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Pepperdine University School of Law

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Tuesday, October 26, 2010

SSRN Tax Professor Rankings

SSRN

SSRN has updated its monthly rankings of 663 American and international law school faculties and 1,500 law professors by (among other things) the number of paper downloads from the SSRN data base.  Here is the new list (through October 16, 2010) of the Top 25 U.S. Tax Professors in two of the SSRN categories: all-time downloads and recent downloads (within the past 12 months):

 

 

All-Time Downloads

 

Recent Downloads

1

Reuven Avi-Yonah (Michigan)

17,209

Herwig Schlunk (Vanderbilt)

6272

2

Louis Kaplow (Harvard)

15,514

Paul Caron (Cincinnati)

6239

3

Vic Fleischer (Colorado)

14,165

Reuven Avi-Yonah (Michigan)

4597

4

Paul Caron (Cincinnati)

13,942

Katherine Pratt (Loyola-L.A.)

3862

5

James Hines (Michigan)

13,276

Carter Bishop (Suffolk)

3858

6

Dennis Ventry (UC-Davis)

10,465

Jennifer Kowal (Loyola-L.A.)

3579

7

Chris Sanchirico (Penn)

9740

Francine Lipman (Chapman)

2574

8

David Walker (BU)

9580

Dennis Ventry (UC-Davis)

2181

9

David Weisbach (Chicago)

9312

Ted Seto (Loyola-L.A.)

1865

10

Ed McCaffery (USC)

8900

Richard Kaplan (Illinois)

1859

11

Ted Seto (Loyola-L.A.)

8899

James Hines (Michigan)

1694

12

Richard Kaplan (Illinois)

8564

Bradley Borden (Brooklyn)

1646

13

Francine Lipman (Chapman)

8162

Wendy Gerzog (Baltimore)

1626

14

Robert Sitkoff (Harvard)

8150

Daniel Shaviro (NYU)

1618

15

Steven Bank (UCLA)

7444

Bridget Crawford (Pace)

1585

16

Herwig Schlunk (Vanderbilt)

7347

Martin J. McMahon, Jr. (Florida)

1574

17

Carter Bishop (Suffolk)

7226

Allison Christians (Wisconsin)

1559

18

Bradley Borden (Brooklyn)

7183

Vic Fleischer (Colorado)

1533

19

Daniel Shaviro (NYU)

6598

Louis Kaplow (Harvard)

1531

20

Wendy Gerzog (Baltimore)

6579

David Walker (BU)

1385

21

David Schizer (Columbia)

6241

Ruth Mason (Connecticut)

1345

22

Michael Knoll (Penn)

6236

David Weisbach (Chicago)

1302

23

Katherine Pratt (Loyola-L.A.)

6104

Steven Bank (UCLA)

1260

24

Bridget Crawford (Pace)

5878

Joshua Blank (NYU)

1260

25

Ruth Mason (Connecticut)

5429

Daniel Simmons (UC-Davis)

1245

Note that this ranking includes full-time tax professors with at least one tax paper on SSRN, and all papers (including non-tax papers) by these tax professors are included in the SSRN data.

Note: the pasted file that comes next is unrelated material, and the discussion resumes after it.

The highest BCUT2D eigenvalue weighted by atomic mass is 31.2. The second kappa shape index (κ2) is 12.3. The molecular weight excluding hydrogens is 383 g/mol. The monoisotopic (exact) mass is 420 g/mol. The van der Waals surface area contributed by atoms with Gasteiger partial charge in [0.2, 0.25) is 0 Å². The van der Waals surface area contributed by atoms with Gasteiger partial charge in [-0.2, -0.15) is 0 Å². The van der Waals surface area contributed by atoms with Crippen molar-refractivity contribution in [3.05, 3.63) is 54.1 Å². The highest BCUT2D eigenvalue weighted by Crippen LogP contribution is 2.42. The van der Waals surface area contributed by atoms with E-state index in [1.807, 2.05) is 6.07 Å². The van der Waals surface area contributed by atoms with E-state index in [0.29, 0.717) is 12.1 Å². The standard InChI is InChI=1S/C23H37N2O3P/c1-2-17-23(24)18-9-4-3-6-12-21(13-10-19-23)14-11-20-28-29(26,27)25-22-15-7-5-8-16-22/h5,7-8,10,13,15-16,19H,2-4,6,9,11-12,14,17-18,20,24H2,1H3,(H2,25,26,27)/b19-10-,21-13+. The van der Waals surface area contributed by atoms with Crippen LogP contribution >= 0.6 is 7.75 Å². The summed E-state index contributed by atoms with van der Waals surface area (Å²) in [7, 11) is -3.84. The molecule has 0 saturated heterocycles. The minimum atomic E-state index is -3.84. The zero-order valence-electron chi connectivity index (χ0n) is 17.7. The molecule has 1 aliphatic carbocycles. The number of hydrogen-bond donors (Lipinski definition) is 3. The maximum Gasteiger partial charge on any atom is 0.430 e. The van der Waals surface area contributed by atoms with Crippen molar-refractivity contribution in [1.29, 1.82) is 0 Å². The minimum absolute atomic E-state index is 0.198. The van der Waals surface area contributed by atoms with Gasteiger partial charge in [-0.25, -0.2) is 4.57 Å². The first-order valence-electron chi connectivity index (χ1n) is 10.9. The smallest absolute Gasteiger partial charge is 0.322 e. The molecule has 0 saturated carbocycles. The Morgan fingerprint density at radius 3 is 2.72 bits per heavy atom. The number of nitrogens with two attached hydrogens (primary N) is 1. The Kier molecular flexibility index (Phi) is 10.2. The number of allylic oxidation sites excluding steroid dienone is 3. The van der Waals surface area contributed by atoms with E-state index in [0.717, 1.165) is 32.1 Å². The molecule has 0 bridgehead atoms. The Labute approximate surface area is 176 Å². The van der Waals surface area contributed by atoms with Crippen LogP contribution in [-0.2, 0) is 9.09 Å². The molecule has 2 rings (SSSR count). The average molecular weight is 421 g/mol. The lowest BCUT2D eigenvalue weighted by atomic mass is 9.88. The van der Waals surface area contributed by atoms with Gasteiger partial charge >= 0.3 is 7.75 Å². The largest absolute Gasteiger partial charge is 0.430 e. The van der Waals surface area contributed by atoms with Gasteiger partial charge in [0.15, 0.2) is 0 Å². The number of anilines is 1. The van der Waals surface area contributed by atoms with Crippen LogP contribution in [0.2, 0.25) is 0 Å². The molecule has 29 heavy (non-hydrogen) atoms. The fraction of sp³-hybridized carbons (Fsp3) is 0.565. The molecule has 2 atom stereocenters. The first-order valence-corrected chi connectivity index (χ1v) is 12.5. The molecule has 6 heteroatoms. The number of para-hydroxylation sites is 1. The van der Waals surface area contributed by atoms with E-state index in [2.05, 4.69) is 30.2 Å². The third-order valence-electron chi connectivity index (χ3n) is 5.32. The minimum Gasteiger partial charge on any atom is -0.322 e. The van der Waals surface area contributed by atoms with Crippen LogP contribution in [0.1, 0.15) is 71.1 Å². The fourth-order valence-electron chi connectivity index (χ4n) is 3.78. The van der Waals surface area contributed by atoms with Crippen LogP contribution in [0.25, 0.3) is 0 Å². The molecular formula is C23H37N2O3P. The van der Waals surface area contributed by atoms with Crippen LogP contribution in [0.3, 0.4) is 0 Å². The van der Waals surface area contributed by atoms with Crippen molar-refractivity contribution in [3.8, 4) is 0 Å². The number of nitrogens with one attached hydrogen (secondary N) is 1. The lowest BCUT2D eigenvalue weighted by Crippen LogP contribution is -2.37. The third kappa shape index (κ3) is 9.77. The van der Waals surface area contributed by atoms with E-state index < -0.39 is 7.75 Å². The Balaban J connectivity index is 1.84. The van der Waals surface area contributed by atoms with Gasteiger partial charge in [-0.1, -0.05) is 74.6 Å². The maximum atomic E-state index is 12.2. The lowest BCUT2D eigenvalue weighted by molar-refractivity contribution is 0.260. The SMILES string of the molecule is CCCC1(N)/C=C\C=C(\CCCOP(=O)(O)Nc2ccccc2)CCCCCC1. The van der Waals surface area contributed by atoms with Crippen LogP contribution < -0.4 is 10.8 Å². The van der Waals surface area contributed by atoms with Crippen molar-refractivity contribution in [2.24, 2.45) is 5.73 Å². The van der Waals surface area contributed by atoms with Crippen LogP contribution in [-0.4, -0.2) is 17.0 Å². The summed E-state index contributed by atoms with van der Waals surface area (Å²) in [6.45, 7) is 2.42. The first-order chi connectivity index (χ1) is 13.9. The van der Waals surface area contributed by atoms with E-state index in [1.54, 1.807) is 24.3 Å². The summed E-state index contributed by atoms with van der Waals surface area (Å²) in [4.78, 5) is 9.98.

The other SSRN ranking categories are:

These rankings, of course, are imperfect measures of faculty scholarly performance -- as are the existing ranking methodologies of reputation surveys, productivity counts, and citation counts. Our modest claim in our article, Ranking Law Schools: Using SSRN to Measure Scholarly Performance, 81 Ind. L.J. 83 (2006) (Symposium on The Next Generation of Law School Rankings), is that the SSRN data can play a role in faculty rankings along with these other measures.  Bill Henderson (Indiana) thinks we are too modest, and that SSRN may provide a better measure of faculty performance than these other methodologies.

For my other articles on what SSRN downloads can tell us about the current state and future of legal scholarship, and about the relationship between scholarship and blogging, see:

For Ted Seto's faculty-wide (and metropolitan area-wide) analysis of these SSRN tax rankings, see:

http://taxprof.typepad.com/taxprof_blog/2010/10/ssrn-tax.html

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Comments

Aren't those rankings merely an indicator of the timeliness of professors' research papers and the breadth of their subjects, as well as their sheer volume of productivity? I have often noticed summary-style papers in the top 5 downloads for any given period. Surely those do not reflect excellence in scholarship.

Personally I would much rather see professors expend their precious time and energy on research subjects that have value to those in the real world, and stop flooding us with papers on distributive justice and other topics that play well in the echo chamber of academia but fall flat anywhere else...

Posted by: Todd | Oct 26, 2010 7:23:54 AM

Paul: Do you generate these rankings manually? I don't see any was on SSRN's site to break down the top law author list by legal specialty. If you generate them manually, how do you decide who is and who isn't a tax professor? Some folks (like my friend and co author Bill Klein) combine tax and, say, corporate. Steve

Posted by: Steve Bainbridge | Oct 26, 2010 6:21:02 PM

I like it- moving toward a more resonable objective criteria rather than random subjective guess. Bias? Even U.S. News which claims "objective criteria" has built in bias. One example is the volume of books in a library. When I was at Harvard, they counted the Southern Reporter 4-5 times as they would have zillions of the same book in the library-hence a larger library-hence a higher rating-but in any event the objective criteria is better- like the one used above.

Posted by: Nick Paleveda MBA J.D. LL.M | Oct 27, 2010 7:26:39 AM